G: Come to think of it, you’re right. The second rule for Fields is: each symbol appears once and only once in rows or columns of tables.

X: That’s a Sudoku rule!
G: What is Sudoku?

X: Never heard of that? The popular puzzle to fill 9×9 squares with digits 1 to 9, once and only once along rows, columns or 3×3 boxes.
G: That’s a wonderful game of symbols, with a more restrictive rule than the one for Fields.

G: I’ll just need one diagonal symmetry. The third rule for Fields is: add and multiply should be symmetric.

X: Exactly what do you mean by being symmetrical?
G: For all symbols a and b in the system, a+b=b+a and a×b=b×a.

X: You’re just making up rules to get along?
G: The rules are in my head. I’ve never bother to spell them out. I guess you help me to bring them out clearly.

X: I just realize that my 1+1=1 also fits into your symmetry rule.
G: But it doesn’t fit into the Sudoku rule — that’s more powerful.

X: I can see that the Sudoku rule is more powerful.
G: I can feel the power of the Sudoku rule. Anyway, here is an example of a Field: arithmetic operations are good:

Field with 0 and 1
+ 0 1
0 0 1
1 1 0

× 1
1 1

X: What’s the big deal? You just jotted down enough rules to make an example with two symbols.
G: This is the smallest Field — a Finite Field with two elements. I shall denote it by GF(2).

X: What’s GF?
G: Galois Field.

X: You name it after yourself?
G: No. The math community just pick my name for these fields when they understand my ideas.

X: You said a Field has add, subtract, multiply and divide all good. I can see add and multiply are good here. How about the others?
G: Ah, I almost forget about them! In GF(2), subtract is the same as add, divide is the same as multiply — so both are very good.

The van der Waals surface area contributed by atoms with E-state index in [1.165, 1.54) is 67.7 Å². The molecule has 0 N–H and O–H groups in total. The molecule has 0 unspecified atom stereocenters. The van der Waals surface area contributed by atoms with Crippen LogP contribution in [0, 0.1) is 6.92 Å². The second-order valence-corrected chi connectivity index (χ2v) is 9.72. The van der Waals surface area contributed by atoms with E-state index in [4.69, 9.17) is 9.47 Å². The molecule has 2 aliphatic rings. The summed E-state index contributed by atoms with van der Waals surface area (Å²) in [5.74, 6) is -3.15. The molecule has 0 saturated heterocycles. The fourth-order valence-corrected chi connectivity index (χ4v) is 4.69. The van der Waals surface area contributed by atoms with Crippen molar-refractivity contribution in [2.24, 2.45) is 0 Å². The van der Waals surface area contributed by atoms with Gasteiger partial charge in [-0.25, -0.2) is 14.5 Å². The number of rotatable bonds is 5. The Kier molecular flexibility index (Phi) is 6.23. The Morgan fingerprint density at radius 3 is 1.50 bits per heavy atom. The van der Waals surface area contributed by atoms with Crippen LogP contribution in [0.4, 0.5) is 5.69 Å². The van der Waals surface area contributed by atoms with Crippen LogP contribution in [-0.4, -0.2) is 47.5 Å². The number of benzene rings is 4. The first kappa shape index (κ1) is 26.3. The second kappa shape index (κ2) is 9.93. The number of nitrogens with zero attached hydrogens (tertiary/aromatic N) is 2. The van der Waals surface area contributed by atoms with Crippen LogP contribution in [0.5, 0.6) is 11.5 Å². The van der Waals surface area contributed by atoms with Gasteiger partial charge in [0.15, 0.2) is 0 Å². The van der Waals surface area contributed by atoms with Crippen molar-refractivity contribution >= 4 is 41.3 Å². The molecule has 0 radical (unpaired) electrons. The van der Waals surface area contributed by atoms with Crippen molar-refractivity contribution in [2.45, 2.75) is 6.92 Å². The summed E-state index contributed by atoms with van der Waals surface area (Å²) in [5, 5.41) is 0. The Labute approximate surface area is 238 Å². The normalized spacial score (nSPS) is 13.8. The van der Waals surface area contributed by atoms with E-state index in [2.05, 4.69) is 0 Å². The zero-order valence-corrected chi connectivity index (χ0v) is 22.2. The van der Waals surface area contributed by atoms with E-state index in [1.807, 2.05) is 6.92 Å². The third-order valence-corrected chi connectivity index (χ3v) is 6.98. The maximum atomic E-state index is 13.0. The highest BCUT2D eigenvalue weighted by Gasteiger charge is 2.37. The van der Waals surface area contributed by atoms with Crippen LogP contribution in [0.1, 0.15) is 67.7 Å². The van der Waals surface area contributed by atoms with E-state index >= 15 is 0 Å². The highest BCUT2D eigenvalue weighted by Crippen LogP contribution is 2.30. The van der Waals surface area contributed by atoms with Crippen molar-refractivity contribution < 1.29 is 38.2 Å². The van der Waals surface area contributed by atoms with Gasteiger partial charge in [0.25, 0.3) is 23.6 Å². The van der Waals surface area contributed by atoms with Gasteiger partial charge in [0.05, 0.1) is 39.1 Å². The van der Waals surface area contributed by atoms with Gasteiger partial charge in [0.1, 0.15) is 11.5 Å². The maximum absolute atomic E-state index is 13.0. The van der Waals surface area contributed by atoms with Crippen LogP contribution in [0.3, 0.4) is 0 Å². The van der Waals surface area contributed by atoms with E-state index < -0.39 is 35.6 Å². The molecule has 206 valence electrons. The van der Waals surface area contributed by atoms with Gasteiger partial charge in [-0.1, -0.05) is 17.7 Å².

X: What? The math genius says: a-b = a+b, and a÷b = a×b? What kind of math is this?
G: The kind of math in GF(2), that is. It just happens to be so: a-b = b-a for all a, b; and a÷b = b÷a for nonzero a, b.

X: Am I talking to a crazy genius? My math teacher will surely fail you for your crazy subtract and divide.
G: Divide and multiply are symbolic operations. They are supposed to be opposite – one undoing the other. But in GF(2) there is not much you can multiply: only 1×1=1 as 1 is the only nonzero. Therefore a/b or b/a can only be 1÷1=1, same as 1×1=1.

X: But at least there are more symbols for add and subtract, even in GF(2).
G: Just think logically. Whatever add does, subtract will undo it. What do you think 1-1 should be?

X: For numbers that’s easy: 1-1=0.
G: Does it look the same as: 1+1=0 in GF(2)? Surely if adding gives no gain, subtracting will give no loss.

X: But 1 and 0 are symbols, according to you. Can you deduce 1-1=0 as symbols, not numbers?
G: Yes. A symbol equals to itself, hence 1=1, therefore 1-1=0.

X: Hey, you are just moving symbols around!
G: There is a rule for moving symbols around in Fields.

X: That’s the same trick again — you’re just inventing rules to cover yourself.